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Glypicans.

Fransson, Lars-Åke LU (2003) In International Journal of Biochemistry & Cell Biology 35(2). p.125-129
Abstract
A family of lipid-linked heparan sulfate (HS) proteoglycans, later named glypicans, were identified some 15 years ago. The discoveries that mutations in genes involved in glypican assembly cause developmental defects have brought them into focus. Glypicans have a characteristic pattern of 14 conserved cysteine residues. There are also two–three attachment sites for HS side-chains near the membrane anchor. The HS side-chains consist of a repeating disaccharide back-bone that is regionally and variably modified by epimerization and different types of sulfations, creating a variety of binding sites for polycationic molecules, especially growth factors. Recycling forms of glypican-1 are potential vehicles for transport of cargo into and... (More)
A family of lipid-linked heparan sulfate (HS) proteoglycans, later named glypicans, were identified some 15 years ago. The discoveries that mutations in genes involved in glypican assembly cause developmental defects have brought them into focus. Glypicans have a characteristic pattern of 14 conserved cysteine residues. There are also two–three attachment sites for HS side-chains near the membrane anchor. The HS side-chains consist of a repeating disaccharide back-bone that is regionally and variably modified by epimerization and different types of sulfations, creating a variety of binding sites for polycationic molecules, especially growth factors. Recycling forms of glypican-1 are potential vehicles for transport of cargo into and through cells. The glypican-1 core protein is S-nitrosylated and nitric oxide released from these sites cleave the HS chains at glucosamine units lacking N-substitution. This processing is necessary for polyamine uptake. (Less)
Please use this url to cite or link to this publication:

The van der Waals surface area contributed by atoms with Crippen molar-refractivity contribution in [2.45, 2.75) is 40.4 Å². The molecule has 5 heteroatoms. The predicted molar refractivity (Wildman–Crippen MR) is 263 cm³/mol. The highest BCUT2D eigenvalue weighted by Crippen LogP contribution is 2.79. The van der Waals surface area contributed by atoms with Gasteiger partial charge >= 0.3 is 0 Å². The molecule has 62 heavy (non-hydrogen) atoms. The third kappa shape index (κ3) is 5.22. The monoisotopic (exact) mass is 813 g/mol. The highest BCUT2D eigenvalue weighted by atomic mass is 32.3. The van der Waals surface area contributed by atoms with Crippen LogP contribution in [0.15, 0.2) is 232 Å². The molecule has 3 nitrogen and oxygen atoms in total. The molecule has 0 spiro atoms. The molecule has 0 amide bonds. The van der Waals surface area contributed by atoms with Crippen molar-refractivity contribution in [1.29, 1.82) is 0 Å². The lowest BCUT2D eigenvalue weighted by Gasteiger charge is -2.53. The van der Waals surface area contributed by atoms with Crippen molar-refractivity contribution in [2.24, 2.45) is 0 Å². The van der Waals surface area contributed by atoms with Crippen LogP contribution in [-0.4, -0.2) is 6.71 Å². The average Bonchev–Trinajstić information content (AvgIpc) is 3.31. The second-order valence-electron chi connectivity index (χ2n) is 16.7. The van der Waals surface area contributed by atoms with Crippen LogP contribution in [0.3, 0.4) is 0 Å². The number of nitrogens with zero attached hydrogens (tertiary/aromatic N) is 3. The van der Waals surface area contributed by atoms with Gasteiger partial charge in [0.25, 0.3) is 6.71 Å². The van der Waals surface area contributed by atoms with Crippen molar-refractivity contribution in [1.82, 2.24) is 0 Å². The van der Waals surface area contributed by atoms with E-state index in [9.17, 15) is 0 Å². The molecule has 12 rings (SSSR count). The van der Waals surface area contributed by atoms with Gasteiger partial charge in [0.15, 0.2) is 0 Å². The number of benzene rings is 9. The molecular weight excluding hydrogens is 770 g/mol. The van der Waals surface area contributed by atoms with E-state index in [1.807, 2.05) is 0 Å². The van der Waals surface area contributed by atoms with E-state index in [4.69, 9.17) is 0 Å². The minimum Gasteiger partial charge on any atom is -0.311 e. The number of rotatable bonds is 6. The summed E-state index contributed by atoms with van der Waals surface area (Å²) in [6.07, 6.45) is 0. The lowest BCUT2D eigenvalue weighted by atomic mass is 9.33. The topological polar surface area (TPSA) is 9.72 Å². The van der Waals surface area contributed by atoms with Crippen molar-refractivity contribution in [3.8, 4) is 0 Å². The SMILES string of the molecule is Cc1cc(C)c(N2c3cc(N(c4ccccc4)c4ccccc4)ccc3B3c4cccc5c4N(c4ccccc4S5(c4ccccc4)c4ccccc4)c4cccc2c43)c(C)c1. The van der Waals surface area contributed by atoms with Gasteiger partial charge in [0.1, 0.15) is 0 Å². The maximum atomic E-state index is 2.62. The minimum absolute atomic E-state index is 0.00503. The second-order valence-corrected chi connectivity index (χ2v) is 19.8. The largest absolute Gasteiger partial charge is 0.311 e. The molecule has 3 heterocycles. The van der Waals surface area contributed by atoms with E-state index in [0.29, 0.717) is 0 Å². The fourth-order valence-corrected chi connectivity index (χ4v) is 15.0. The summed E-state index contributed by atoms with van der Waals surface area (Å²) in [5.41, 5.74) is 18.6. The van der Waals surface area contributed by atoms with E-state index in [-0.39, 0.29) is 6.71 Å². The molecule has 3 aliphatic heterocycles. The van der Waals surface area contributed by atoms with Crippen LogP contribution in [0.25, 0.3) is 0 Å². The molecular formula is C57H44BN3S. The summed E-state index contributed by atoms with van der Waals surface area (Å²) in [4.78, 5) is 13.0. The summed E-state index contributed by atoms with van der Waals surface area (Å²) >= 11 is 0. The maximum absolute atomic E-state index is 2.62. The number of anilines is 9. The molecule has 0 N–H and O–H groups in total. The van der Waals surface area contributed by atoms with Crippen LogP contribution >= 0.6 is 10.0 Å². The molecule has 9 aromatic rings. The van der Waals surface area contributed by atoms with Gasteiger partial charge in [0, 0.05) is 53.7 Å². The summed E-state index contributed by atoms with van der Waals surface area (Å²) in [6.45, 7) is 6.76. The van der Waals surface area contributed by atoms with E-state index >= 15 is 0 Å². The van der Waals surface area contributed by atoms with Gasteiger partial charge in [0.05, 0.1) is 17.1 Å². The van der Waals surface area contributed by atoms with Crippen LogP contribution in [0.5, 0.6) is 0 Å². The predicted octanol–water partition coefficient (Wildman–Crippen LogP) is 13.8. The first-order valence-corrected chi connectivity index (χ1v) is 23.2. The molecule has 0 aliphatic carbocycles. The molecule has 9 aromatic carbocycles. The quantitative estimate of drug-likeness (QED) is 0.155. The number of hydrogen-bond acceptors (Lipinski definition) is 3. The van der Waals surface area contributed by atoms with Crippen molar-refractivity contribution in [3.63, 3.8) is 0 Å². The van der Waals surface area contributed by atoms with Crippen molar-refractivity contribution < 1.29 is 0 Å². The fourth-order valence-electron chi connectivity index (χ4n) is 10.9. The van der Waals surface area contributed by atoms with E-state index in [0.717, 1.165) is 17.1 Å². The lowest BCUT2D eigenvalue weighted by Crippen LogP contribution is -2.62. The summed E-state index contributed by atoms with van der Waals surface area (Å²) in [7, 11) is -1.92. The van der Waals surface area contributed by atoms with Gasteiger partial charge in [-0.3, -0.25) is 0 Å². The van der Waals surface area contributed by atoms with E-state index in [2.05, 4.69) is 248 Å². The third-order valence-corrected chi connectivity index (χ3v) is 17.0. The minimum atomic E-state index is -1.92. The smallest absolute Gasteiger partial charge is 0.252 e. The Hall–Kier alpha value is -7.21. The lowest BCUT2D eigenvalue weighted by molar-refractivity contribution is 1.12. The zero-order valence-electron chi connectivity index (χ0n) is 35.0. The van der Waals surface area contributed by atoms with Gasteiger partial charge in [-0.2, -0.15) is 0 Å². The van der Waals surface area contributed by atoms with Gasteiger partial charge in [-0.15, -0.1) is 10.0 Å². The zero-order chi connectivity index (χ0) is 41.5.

author
organization
publishing date
type
Contribution to journal
publication status
published
subject
keywords
Heparan sulfate, Nitric oxide, Xyloside, Polyamine
in
International Journal of Biochemistry & Cell Biology
volume
35
issue
2
pages
125 - 129
publisher
Elsevier
external identifiers
  • pmid:12479862
  • wos:000180583800003
  • scopus:0037290749
ISSN
1878-5875
DOI
language
English
LU publication?
yes
id
5da959e6-8d59-4cf7-a101-85e6afb2832f (old id 111396)
alternative location
http://www.ncbi.nlm.nih.gov/entrez/query.fcgi?cmd=Retrieve&db=PubMed&list_uids=12479862&dopt=Abstract
date added to LUP
2007-06-26 09:51:43
date last changed
2018-05-29 11:18:04
@article{5da959e6-8d59-4cf7-a101-85e6afb2832f,
  abstract     = {A family of lipid-linked heparan sulfate (HS) proteoglycans, later named glypicans, were identified some 15 years ago. The discoveries that mutations in genes involved in glypican assembly cause developmental defects have brought them into focus. Glypicans have a characteristic pattern of 14 conserved cysteine residues. There are also two–three attachment sites for HS side-chains near the membrane anchor. The HS side-chains consist of a repeating disaccharide back-bone that is regionally and variably modified by epimerization and different types of sulfations, creating a variety of binding sites for polycationic molecules, especially growth factors. Recycling forms of glypican-1 are potential vehicles for transport of cargo into and through cells. The glypican-1 core protein is S-nitrosylated and nitric oxide released from these sites cleave the HS chains at glucosamine units lacking N-substitution. This processing is necessary for polyamine uptake.},
  author       = {Fransson, Lars-Åke},
  issn         = {1878-5875},
  keyword      = {Heparan sulfate,Nitric oxide,Xyloside,Polyamine},
  language     = {eng},
  number       = {2},
  pages        = {125--129},
  publisher    = {Elsevier},
  series       = {International Journal of Biochemistry & Cell Biology},
  title        = {Glypicans.},
  url          = {http://dx.doi.org/},
  volume       = {35},
  year         = {2003},
}